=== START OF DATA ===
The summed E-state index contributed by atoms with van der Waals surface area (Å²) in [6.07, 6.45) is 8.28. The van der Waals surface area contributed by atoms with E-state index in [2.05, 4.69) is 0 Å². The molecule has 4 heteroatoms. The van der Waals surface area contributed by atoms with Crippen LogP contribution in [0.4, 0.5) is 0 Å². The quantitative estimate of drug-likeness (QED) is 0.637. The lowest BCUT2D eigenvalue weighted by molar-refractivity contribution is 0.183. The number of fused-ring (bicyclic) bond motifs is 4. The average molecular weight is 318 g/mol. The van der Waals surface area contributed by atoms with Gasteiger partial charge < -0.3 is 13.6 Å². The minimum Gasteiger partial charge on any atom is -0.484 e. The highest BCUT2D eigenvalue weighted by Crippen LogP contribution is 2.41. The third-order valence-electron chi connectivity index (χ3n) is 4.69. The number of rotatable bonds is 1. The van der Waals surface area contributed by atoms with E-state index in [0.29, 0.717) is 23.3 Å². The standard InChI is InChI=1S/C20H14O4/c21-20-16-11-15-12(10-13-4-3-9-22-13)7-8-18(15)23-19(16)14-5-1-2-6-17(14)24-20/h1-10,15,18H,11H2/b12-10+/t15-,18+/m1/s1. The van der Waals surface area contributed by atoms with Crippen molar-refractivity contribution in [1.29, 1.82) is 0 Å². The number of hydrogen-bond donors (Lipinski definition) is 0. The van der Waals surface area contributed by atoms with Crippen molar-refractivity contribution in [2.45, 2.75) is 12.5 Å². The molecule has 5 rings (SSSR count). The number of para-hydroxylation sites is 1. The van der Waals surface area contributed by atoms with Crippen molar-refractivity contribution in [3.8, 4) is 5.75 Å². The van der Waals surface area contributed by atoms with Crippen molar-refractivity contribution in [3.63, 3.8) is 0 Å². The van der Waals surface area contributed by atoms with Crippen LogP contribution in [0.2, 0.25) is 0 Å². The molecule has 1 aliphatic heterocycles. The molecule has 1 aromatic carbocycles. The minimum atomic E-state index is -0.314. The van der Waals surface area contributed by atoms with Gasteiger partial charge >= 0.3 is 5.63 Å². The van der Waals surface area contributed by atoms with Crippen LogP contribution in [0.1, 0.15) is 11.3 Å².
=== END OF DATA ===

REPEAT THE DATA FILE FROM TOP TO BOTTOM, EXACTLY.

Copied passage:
The summed E-state index contributed by atoms with van der Waals surface area (Å²) in [6.07, 6.45) is 8.28. The van der Waals surface area contributed by atoms with E-state index in [2.05, 4.69) is 0 Å². The molecule has 4 heteroatoms. The van der Waals surface area contributed by atoms with Crippen LogP contribution in [0.4, 0.5) is 0 Å². The quantitative estimate of drug-likeness (QED) is 0.637. The lowest BCUT2D eigenvalue weighted by molar-refractivity contribution is 0.183. The number of fused-ring (bicyclic) bond motifs is 4. The average molecular weight is 318 g/mol. The van der Waals surface area contributed by atoms with Gasteiger partial charge < -0.3 is 13.6 Å². The minimum Gasteiger partial charge on any atom is -0.484 e. The highest BCUT2D eigenvalue weighted by Crippen LogP contribution is 2.41. The third-order valence-electron chi connectivity index (χ3n) is 4.69. The number of rotatable bonds is 1. The van der Waals surface area contributed by atoms with E-state index in [0.29, 0.717) is 23.3 Å². The standard InChI is InChI=1S/C20H14O4/c21-20-16-11-15-12(10-13-4-3-9-22-13)7-8-18(15)23-19(16)14-5-1-2-6-17(14)24-20/h1-10,15,18H,11H2/b12-10+/t15-,18+/m1/s1. The van der Waals surface area contributed by atoms with Crippen molar-refractivity contribution in [1.29, 1.82) is 0 Å². The number of hydrogen-bond donors (Lipinski definition) is 0. The van der Waals surface area contributed by atoms with Crippen molar-refractivity contribution in [2.45, 2.75) is 12.5 Å². The molecule has 5 rings (SSSR count). The number of para-hydroxylation sites is 1. The van der Waals surface area contributed by atoms with Crippen molar-refractivity contribution in [3.8, 4) is 5.75 Å². The van der Waals surface area contributed by atoms with Crippen molar-refractivity contribution in [3.63, 3.8) is 0 Å². The van der Waals surface area contributed by atoms with Crippen LogP contribution in [0.2, 0.25) is 0 Å². The molecule has 1 aliphatic heterocycles. The molecule has 1 aromatic carbocycles. The minimum atomic E-state index is -0.314. The van der Waals surface area contributed by atoms with Gasteiger partial charge >= 0.3 is 5.63 Å². The van der Waals surface area contributed by atoms with Crippen LogP contribution in [0.1, 0.15) is 11.3 Å².